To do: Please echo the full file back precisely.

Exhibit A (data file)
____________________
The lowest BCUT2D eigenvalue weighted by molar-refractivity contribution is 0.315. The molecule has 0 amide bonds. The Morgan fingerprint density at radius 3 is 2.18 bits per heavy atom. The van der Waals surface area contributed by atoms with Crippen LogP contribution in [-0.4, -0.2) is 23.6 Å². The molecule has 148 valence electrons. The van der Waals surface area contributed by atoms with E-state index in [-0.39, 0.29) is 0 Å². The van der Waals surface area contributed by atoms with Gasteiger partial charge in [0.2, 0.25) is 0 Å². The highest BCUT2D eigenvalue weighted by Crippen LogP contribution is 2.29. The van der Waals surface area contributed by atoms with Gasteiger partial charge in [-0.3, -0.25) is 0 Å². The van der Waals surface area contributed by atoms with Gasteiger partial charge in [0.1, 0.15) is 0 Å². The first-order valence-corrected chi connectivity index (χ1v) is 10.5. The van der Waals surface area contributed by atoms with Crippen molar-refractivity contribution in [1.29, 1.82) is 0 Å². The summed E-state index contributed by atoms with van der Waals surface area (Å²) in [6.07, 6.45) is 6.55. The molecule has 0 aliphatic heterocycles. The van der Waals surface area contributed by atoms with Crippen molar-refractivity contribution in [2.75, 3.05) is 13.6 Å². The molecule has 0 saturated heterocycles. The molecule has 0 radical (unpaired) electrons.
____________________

The lowest BCUT2D eigenvalue weighted by molar-refractivity contribution is 0.315. The molecule has 0 amide bonds. The Morgan fingerprint density at radius 3 is 2.18 bits per heavy atom. The van der Waals surface area contributed by atoms with Crippen LogP contribution in [-0.4, -0.2) is 23.6 Å². The molecule has 148 valence electrons. The van der Waals surface area contributed by atoms with E-state index in [-0.39, 0.29) is 0 Å². The van der Waals surface area contributed by atoms with Gasteiger partial charge in [0.2, 0.25) is 0 Å². The highest BCUT2D eigenvalue weighted by Crippen LogP contribution is 2.29. The van der Waals surface area contributed by atoms with Gasteiger partial charge in [-0.3, -0.25) is 0 Å². The van der Waals surface area contributed by atoms with Gasteiger partial charge in [0.1, 0.15) is 0 Å². The first-order valence-corrected chi connectivity index (χ1v) is 10.5. The van der Waals surface area contributed by atoms with Crippen molar-refractivity contribution in [1.29, 1.82) is 0 Å². The summed E-state index contributed by atoms with van der Waals surface area (Å²) in [6.07, 6.45) is 6.55. The molecule has 0 aliphatic heterocycles. The van der Waals surface area contributed by atoms with Crippen molar-refractivity contribution in [2.75, 3.05) is 13.6 Å². The molecule has 0 saturated heterocycles. The molecule has 0 radical (unpaired) electrons.